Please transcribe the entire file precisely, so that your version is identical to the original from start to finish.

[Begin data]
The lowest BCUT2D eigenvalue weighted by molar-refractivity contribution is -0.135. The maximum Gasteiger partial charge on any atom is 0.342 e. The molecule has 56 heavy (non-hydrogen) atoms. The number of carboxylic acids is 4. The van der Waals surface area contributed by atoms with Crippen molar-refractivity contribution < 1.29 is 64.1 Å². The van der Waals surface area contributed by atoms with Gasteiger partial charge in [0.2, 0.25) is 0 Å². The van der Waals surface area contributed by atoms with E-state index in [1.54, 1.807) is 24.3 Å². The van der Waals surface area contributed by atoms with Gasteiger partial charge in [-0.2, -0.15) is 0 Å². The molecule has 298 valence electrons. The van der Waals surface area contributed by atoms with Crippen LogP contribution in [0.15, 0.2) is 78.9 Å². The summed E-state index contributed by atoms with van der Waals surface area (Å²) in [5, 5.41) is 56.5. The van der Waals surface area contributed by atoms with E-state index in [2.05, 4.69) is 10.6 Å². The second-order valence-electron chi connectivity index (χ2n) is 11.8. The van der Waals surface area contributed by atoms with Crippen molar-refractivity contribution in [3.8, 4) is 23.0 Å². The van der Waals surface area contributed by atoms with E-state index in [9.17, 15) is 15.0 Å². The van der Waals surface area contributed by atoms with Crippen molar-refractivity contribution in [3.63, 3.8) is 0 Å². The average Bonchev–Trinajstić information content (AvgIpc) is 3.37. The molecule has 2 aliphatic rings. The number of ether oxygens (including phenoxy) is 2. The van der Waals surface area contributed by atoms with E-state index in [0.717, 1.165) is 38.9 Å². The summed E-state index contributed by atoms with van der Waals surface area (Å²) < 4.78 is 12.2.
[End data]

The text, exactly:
The lowest BCUT2D eigenvalue weighted by molar-refractivity contribution is -0.135. The maximum Gasteiger partial charge on any atom is 0.342 e. The molecule has 56 heavy (non-hydrogen) atoms. The number of carboxylic acids is 4. The van der Waals surface area contributed by atoms with Crippen molar-refractivity contribution < 1.29 is 64.1 Å². The van der Waals surface area contributed by atoms with Gasteiger partial charge in [0.2, 0.25) is 0 Å². The van der Waals surface area contributed by atoms with E-state index in [1.54, 1.807) is 24.3 Å². The van der Waals surface area contributed by atoms with Gasteiger partial charge in [-0.2, -0.15) is 0 Å². The molecule has 298 valence electrons. The van der Waals surface area contributed by atoms with Crippen LogP contribution in [0.15, 0.2) is 78.9 Å². The summed E-state index contributed by atoms with van der Waals surface area (Å²) in [5, 5.41) is 56.5. The van der Waals surface area contributed by atoms with E-state index in [2.05, 4.69) is 10.6 Å². The second-order valence-electron chi connectivity index (χ2n) is 11.8. The van der Waals surface area contributed by atoms with Crippen molar-refractivity contribution in [3.8, 4) is 23.0 Å². The van der Waals surface area contributed by atoms with E-state index in [9.17, 15) is 15.0 Å². The van der Waals surface area contributed by atoms with Crippen molar-refractivity contribution in [3.63, 3.8) is 0 Å². The average Bonchev–Trinajstić information content (AvgIpc) is 3.37. The molecule has 2 aliphatic rings. The number of ether oxygens (including phenoxy) is 2. The van der Waals surface area contributed by atoms with E-state index in [0.717, 1.165) is 38.9 Å². The summed E-state index contributed by atoms with van der Waals surface area (Å²) < 4.78 is 12.2.